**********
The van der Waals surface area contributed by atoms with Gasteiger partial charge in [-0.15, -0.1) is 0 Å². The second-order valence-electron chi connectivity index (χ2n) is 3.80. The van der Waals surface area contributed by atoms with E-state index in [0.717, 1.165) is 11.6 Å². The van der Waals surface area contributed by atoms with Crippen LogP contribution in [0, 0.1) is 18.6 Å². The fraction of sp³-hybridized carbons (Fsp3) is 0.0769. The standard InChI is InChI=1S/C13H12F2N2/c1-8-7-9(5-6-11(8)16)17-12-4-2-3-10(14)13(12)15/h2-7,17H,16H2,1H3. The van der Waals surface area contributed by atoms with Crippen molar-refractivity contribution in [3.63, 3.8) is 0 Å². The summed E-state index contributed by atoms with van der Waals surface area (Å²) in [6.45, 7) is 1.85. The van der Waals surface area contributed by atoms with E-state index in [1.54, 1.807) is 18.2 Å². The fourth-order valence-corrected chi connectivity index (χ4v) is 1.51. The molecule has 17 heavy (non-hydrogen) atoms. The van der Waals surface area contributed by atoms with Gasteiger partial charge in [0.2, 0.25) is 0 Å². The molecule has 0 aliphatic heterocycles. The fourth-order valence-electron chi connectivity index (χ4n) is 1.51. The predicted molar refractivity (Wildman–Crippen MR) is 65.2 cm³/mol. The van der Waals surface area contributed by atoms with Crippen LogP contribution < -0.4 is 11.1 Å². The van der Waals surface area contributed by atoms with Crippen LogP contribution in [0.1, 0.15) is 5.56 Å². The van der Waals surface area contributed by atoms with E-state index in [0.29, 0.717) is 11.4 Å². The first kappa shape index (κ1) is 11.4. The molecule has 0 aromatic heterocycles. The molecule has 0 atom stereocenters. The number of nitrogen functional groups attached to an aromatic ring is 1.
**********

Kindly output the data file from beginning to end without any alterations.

The van der Waals surface area contributed by atoms with Gasteiger partial charge in [-0.15, -0.1) is 0 Å². The second-order valence-electron chi connectivity index (χ2n) is 3.80. The van der Waals surface area contributed by atoms with E-state index in [0.717, 1.165) is 11.6 Å². The van der Waals surface area contributed by atoms with Crippen LogP contribution in [0, 0.1) is 18.6 Å². The fraction of sp³-hybridized carbons (Fsp3) is 0.0769. The standard InChI is InChI=1S/C13H12F2N2/c1-8-7-9(5-6-11(8)16)17-12-4-2-3-10(14)13(12)15/h2-7,17H,16H2,1H3. The van der Waals surface area contributed by atoms with Crippen molar-refractivity contribution in [3.63, 3.8) is 0 Å². The summed E-state index contributed by atoms with van der Waals surface area (Å²) in [6.45, 7) is 1.85. The van der Waals surface area contributed by atoms with E-state index in [1.54, 1.807) is 18.2 Å². The fourth-order valence-corrected chi connectivity index (χ4v) is 1.51. The molecule has 17 heavy (non-hydrogen) atoms. The van der Waals surface area contributed by atoms with Gasteiger partial charge in [0.2, 0.25) is 0 Å². The molecule has 0 aliphatic heterocycles. The fourth-order valence-electron chi connectivity index (χ4n) is 1.51. The predicted molar refractivity (Wildman–Crippen MR) is 65.2 cm³/mol. The van der Waals surface area contributed by atoms with Crippen LogP contribution < -0.4 is 11.1 Å². The van der Waals surface area contributed by atoms with Crippen LogP contribution in [0.1, 0.15) is 5.56 Å². The van der Waals surface area contributed by atoms with E-state index in [0.29, 0.717) is 11.4 Å². The first kappa shape index (κ1) is 11.4. The molecule has 0 aromatic heterocycles. The molecule has 0 atom stereocenters. The number of nitrogen functional groups attached to an aromatic ring is 1.